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Here's a short piece that I wrote on learning to code and the Oracle v Google case: http://radar.oreilly.com/2012/05/judge-alsup-codes.html.

In the last couple of hours, I've wondered if the solution to software patent and copyright trolling isn't code literacy. I'm primarily a writer; all judges are writers (some may be better than others), and understand to some extent how writing works. So copyright trolling for traditional print has generally (not always, but generally) met the fate it deserved.

Fewer judges are musicians or filmmakers, along with few legislators. They don't know how music works, which may explain why they're so vulnerable to Big Media hysteria and copyright trolling.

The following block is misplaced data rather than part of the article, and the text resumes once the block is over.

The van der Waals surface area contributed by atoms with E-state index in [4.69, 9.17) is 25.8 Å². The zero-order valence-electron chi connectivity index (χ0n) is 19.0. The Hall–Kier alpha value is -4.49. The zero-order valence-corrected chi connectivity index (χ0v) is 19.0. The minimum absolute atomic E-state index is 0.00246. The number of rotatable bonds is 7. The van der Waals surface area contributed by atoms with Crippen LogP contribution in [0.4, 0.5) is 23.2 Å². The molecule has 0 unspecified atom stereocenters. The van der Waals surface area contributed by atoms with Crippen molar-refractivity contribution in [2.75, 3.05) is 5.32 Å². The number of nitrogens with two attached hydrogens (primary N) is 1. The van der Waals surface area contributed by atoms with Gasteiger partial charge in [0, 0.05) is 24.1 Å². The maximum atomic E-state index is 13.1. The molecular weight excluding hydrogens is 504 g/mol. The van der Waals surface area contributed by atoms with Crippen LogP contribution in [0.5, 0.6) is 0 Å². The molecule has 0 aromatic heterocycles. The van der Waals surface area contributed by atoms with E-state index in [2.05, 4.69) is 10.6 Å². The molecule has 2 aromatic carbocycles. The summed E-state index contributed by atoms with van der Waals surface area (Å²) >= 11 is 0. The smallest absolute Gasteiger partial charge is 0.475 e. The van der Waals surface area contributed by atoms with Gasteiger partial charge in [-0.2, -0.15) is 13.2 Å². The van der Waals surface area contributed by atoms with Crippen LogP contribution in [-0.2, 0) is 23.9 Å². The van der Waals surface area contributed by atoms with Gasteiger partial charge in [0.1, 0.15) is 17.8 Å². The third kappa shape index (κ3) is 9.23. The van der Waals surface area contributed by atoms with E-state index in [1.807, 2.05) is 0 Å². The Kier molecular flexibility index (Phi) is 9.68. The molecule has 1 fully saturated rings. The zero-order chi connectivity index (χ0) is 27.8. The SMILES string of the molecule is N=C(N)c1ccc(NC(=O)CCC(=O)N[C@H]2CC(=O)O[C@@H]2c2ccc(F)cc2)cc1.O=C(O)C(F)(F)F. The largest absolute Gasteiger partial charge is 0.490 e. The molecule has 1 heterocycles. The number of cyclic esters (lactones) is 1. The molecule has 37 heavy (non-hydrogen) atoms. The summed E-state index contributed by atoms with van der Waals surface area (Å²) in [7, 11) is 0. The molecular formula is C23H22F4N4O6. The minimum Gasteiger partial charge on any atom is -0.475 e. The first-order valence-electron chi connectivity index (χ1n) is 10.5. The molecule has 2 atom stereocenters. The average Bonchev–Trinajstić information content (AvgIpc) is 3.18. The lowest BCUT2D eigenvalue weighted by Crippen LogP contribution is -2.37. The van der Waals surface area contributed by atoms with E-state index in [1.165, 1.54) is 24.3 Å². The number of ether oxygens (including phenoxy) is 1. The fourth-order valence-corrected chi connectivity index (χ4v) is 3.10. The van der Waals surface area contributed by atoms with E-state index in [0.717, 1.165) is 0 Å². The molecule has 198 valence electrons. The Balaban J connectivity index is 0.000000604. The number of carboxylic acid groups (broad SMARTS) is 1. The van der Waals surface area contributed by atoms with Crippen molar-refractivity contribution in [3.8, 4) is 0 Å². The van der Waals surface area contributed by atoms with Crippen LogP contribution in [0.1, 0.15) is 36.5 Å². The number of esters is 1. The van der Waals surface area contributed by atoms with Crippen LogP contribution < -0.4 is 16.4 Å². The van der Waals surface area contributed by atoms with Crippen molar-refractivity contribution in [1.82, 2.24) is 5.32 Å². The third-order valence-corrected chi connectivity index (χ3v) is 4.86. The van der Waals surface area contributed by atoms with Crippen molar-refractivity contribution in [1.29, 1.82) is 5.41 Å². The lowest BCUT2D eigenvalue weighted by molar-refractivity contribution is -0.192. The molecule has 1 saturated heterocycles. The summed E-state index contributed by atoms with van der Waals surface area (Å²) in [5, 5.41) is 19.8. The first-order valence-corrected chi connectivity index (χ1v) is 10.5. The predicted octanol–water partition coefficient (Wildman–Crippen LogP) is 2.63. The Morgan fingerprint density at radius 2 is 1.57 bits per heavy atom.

As far as code: I'd bet that very few judges or legislators can write code. If you look at recent court decisions that have an impact on technology, they haven't been all that bad. But if you look at legislation (both passed and almost passed, and yes, I mean SOPA, PIPA, and their friends, including ACTA), you see almost complete ignorance.
The judge presiding over the Oracle/Google case learned Java, and that skill came in handy when coding specifics arose during the trial. It's proof that coding is a part of cultural competence, even i...
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